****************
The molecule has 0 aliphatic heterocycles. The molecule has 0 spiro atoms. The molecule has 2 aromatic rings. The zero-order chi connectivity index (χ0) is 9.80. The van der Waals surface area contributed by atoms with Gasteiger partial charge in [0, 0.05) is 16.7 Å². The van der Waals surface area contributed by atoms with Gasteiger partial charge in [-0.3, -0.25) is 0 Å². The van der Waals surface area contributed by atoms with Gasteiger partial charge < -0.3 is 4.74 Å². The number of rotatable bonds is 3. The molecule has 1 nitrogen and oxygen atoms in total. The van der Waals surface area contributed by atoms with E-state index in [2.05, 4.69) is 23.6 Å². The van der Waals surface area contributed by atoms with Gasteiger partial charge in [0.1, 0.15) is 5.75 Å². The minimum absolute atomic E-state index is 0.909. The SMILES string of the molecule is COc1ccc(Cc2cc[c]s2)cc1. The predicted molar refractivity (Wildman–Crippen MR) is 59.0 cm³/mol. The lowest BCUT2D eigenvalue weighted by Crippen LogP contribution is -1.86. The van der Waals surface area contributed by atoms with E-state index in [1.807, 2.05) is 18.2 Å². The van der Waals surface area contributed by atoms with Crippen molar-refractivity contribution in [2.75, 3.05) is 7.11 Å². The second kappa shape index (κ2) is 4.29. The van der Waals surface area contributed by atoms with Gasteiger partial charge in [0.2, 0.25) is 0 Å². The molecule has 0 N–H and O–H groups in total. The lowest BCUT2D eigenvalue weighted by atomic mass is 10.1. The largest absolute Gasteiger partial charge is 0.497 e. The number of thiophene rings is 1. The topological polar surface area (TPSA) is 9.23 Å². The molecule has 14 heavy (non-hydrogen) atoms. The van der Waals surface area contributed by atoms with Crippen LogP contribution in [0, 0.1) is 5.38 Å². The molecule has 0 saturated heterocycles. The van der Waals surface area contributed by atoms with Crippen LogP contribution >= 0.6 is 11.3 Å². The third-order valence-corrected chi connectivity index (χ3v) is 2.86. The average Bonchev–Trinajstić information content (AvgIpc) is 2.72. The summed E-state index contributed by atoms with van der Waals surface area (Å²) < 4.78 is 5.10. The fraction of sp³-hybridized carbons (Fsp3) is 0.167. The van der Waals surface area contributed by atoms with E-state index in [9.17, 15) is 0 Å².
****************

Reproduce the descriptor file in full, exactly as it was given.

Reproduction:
The molecule has 0 aliphatic heterocycles. The molecule has 0 spiro atoms. The molecule has 2 aromatic rings. The zero-order chi connectivity index (χ0) is 9.80. The van der Waals surface area contributed by atoms with Gasteiger partial charge in [0, 0.05) is 16.7 Å². The van der Waals surface area contributed by atoms with Gasteiger partial charge in [-0.3, -0.25) is 0 Å². The van der Waals surface area contributed by atoms with Gasteiger partial charge < -0.3 is 4.74 Å². The number of rotatable bonds is 3. The molecule has 1 nitrogen and oxygen atoms in total. The van der Waals surface area contributed by atoms with E-state index in [2.05, 4.69) is 23.6 Å². The van der Waals surface area contributed by atoms with Gasteiger partial charge in [0.1, 0.15) is 5.75 Å². The minimum absolute atomic E-state index is 0.909. The SMILES string of the molecule is COc1ccc(Cc2cc[c]s2)cc1. The predicted molar refractivity (Wildman–Crippen MR) is 59.0 cm³/mol. The lowest BCUT2D eigenvalue weighted by Crippen LogP contribution is -1.86. The van der Waals surface area contributed by atoms with E-state index in [1.807, 2.05) is 18.2 Å². The van der Waals surface area contributed by atoms with Crippen molar-refractivity contribution in [2.75, 3.05) is 7.11 Å². The second kappa shape index (κ2) is 4.29. The van der Waals surface area contributed by atoms with Gasteiger partial charge in [0.2, 0.25) is 0 Å². The molecule has 0 N–H and O–H groups in total. The lowest BCUT2D eigenvalue weighted by atomic mass is 10.1. The largest absolute Gasteiger partial charge is 0.497 e. The number of thiophene rings is 1. The topological polar surface area (TPSA) is 9.23 Å². The molecule has 14 heavy (non-hydrogen) atoms. The van der Waals surface area contributed by atoms with Crippen LogP contribution in [0, 0.1) is 5.38 Å². The molecule has 0 saturated heterocycles. The van der Waals surface area contributed by atoms with Crippen LogP contribution >= 0.6 is 11.3 Å². The third-order valence-corrected chi connectivity index (χ3v) is 2.86. The average Bonchev–Trinajstić information content (AvgIpc) is 2.72. The summed E-state index contributed by atoms with van der Waals surface area (Å²) < 4.78 is 5.10. The fraction of sp³-hybridized carbons (Fsp3) is 0.167. The van der Waals surface area contributed by atoms with E-state index in [9.17, 15) is 0 Å².